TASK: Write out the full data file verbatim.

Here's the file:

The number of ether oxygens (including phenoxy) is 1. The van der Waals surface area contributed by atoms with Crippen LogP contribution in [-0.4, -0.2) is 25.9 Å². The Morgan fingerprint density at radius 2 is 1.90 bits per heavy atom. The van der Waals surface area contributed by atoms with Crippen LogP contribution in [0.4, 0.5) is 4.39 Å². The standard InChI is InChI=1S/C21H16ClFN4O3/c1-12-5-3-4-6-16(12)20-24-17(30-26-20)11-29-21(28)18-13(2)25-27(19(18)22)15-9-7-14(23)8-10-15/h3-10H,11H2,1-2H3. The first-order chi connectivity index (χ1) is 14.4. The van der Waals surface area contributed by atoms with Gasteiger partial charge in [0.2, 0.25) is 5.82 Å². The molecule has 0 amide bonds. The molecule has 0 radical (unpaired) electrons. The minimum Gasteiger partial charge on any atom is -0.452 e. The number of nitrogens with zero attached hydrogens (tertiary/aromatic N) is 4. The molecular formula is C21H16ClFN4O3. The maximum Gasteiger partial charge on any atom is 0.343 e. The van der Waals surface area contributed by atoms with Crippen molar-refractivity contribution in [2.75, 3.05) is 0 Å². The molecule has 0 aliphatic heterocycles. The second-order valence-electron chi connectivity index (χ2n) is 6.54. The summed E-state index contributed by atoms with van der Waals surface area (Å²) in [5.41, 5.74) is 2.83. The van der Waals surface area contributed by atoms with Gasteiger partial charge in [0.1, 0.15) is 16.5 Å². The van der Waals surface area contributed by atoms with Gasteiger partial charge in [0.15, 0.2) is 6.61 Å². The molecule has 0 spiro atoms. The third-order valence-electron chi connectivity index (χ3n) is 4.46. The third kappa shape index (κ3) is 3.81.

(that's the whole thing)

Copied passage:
The number of ether oxygens (including phenoxy) is 1. The van der Waals surface area contributed by atoms with Crippen LogP contribution in [-0.4, -0.2) is 25.9 Å². The Morgan fingerprint density at radius 2 is 1.90 bits per heavy atom. The van der Waals surface area contributed by atoms with Crippen LogP contribution in [0.4, 0.5) is 4.39 Å². The standard InChI is InChI=1S/C21H16ClFN4O3/c1-12-5-3-4-6-16(12)20-24-17(30-26-20)11-29-21(28)18-13(2)25-27(19(18)22)15-9-7-14(23)8-10-15/h3-10H,11H2,1-2H3. The first-order chi connectivity index (χ1) is 14.4. The van der Waals surface area contributed by atoms with Gasteiger partial charge in [0.2, 0.25) is 5.82 Å². The molecule has 0 amide bonds. The molecule has 0 radical (unpaired) electrons. The minimum Gasteiger partial charge on any atom is -0.452 e. The number of nitrogens with zero attached hydrogens (tertiary/aromatic N) is 4. The molecular formula is C21H16ClFN4O3. The maximum Gasteiger partial charge on any atom is 0.343 e. The van der Waals surface area contributed by atoms with Crippen molar-refractivity contribution in [2.75, 3.05) is 0 Å². The molecule has 0 aliphatic heterocycles. The second-order valence-electron chi connectivity index (χ2n) is 6.54. The summed E-state index contributed by atoms with van der Waals surface area (Å²) in [5.41, 5.74) is 2.83. The van der Waals surface area contributed by atoms with Gasteiger partial charge in [0.1, 0.15) is 16.5 Å². The van der Waals surface area contributed by atoms with Gasteiger partial charge in [0.15, 0.2) is 6.61 Å². The molecule has 0 spiro atoms. The third-order valence-electron chi connectivity index (χ3n) is 4.46. The third kappa shape index (κ3) is 3.81.